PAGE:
Disney has acquired LucasArts parent company Lucasfilm for $4.05 billion. The deal includes the Star Wars game developer, along with special effects studio Industrial Light & Magic and post-production facility Skywalker Sound.
Disney Interactive began restructuring last year, turning its attention away from console releases towards mobile in an effort to remain profitable. In the process, Disney closed studios such as Tron: Evolution developer Propaganda Games and Black Rock while jobs also went at Avalanche.
At a conference call discussing Disney’s acquisition of Lucasfilm, Disney CEO Bob Iger confirmed that the company’s mobile and social strategy would remain, saying it is “likely to focus more on social and mobile than we are on console.” He did, however, offer the caveat that Disney will consider console games “opportunistically” through Star Wars licensing deals with other companies.
Titles such as The Old Republic and Lego Star Wars are, of course, already following that system (those particular examples developed by Bioware and Traveller’s Tales respectively), but the terms of the deal, particularly Disney’s strategy for the future, could mean that Star Wars 1313, the visually stunning thirdperson action-adventure revealed at last year’s E3, represents the last of the big-budget Star Wars console games to be developed in-house.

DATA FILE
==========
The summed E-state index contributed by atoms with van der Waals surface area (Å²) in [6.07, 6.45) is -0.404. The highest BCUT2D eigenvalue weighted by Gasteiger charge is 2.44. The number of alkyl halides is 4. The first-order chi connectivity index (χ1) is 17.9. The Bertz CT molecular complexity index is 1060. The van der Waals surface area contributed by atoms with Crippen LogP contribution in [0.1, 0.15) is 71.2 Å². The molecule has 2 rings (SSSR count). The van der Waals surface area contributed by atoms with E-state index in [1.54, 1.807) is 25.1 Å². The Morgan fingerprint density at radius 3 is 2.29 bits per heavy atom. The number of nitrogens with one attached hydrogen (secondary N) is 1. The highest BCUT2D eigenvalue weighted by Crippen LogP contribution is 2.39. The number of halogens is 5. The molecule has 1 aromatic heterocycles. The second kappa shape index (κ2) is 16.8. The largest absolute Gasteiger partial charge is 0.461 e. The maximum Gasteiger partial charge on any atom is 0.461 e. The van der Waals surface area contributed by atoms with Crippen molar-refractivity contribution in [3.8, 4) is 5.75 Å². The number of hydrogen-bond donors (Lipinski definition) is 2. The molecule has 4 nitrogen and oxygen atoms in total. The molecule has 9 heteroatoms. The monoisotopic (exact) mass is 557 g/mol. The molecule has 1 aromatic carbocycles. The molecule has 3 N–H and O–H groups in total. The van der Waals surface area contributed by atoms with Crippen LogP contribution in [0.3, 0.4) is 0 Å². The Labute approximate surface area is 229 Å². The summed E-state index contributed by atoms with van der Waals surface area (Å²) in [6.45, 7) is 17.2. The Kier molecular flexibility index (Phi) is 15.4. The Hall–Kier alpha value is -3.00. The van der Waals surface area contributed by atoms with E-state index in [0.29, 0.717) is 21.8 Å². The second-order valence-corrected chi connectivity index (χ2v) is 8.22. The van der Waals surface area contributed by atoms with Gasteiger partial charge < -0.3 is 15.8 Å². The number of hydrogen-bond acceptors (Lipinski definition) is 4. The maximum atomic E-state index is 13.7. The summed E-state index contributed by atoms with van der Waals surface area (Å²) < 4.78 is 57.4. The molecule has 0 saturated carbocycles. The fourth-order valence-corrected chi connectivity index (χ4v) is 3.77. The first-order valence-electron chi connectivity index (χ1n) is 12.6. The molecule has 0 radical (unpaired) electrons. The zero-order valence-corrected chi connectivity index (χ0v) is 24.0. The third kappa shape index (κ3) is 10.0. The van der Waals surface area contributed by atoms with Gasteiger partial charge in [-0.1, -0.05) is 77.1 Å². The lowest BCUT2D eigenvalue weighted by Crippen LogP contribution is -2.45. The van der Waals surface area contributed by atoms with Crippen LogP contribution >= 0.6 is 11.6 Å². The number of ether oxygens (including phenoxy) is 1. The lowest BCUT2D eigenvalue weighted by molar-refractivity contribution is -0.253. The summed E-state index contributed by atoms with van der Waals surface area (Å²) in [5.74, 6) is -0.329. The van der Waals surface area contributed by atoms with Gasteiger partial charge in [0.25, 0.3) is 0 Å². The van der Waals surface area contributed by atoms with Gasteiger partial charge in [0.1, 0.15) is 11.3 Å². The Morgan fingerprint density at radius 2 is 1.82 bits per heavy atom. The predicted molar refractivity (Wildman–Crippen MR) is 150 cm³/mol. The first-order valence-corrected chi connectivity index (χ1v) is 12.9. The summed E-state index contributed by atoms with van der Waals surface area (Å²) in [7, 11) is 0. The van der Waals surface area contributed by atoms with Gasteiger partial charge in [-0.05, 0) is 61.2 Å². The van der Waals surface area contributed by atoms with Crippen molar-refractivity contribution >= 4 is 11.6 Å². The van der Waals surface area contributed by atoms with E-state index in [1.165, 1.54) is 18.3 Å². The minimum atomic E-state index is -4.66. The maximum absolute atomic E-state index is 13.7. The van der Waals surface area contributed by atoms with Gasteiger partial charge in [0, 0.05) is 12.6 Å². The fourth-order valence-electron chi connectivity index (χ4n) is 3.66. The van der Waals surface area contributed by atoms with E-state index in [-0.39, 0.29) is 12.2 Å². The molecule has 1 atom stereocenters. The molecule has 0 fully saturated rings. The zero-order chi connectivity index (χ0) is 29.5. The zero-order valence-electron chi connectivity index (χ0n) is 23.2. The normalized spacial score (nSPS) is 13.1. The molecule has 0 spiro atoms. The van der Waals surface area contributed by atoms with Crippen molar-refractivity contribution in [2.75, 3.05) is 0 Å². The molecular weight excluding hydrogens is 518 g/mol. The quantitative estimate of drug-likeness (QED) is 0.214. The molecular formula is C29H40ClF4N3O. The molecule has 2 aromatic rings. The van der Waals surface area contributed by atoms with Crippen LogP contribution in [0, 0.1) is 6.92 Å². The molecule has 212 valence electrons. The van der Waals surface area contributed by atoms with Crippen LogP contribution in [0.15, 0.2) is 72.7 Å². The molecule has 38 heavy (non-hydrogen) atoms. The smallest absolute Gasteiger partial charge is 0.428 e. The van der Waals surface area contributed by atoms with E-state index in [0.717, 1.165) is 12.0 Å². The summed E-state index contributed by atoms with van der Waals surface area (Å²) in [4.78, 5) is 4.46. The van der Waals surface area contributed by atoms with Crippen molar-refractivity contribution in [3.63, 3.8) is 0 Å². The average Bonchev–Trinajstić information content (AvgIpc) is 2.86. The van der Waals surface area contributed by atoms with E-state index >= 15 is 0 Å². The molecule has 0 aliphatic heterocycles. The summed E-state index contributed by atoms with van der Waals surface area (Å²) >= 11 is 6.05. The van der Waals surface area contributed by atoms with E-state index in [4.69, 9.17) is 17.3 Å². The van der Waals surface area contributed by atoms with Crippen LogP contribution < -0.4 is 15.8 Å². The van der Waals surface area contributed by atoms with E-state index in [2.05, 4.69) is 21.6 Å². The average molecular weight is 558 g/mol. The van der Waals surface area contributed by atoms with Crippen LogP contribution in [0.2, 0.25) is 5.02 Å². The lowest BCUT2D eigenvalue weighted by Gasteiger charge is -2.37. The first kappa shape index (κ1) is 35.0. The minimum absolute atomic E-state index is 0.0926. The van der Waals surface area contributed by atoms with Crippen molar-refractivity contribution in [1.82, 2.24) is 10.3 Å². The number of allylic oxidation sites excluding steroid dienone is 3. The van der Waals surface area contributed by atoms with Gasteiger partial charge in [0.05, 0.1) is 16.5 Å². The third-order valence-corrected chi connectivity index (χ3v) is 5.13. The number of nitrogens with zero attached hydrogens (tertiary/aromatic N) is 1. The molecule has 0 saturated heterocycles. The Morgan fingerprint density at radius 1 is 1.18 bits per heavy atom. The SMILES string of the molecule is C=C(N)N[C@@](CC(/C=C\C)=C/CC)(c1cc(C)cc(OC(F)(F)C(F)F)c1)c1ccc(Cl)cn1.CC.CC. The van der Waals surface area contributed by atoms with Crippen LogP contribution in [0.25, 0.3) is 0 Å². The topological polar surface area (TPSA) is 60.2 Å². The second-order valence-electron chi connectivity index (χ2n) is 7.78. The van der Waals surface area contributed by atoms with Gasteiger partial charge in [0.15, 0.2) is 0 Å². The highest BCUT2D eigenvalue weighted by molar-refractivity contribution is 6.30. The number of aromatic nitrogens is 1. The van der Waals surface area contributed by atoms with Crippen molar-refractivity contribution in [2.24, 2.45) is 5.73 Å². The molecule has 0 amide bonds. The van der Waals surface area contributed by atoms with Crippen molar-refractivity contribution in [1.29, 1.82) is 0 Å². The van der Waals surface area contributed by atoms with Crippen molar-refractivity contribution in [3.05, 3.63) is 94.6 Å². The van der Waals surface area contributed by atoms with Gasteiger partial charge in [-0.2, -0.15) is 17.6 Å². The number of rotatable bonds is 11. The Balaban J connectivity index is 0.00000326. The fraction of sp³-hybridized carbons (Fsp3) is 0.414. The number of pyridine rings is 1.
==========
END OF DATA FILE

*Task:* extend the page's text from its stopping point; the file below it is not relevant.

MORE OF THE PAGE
“It’s now time for me to pass Star Wars on to a new generation of filmmakers,” said Star Wars creator George Lucas. “I’ve always believed that Star Wars could live beyond me, and I thought it was important to set up the transition during my lifetime. I’m confident that with Lucasfilm under the leadership of Kathleen Kennedy, and having a new home within the Disney organisation, Star Wars will certainly live on and flourish for many generations to come.”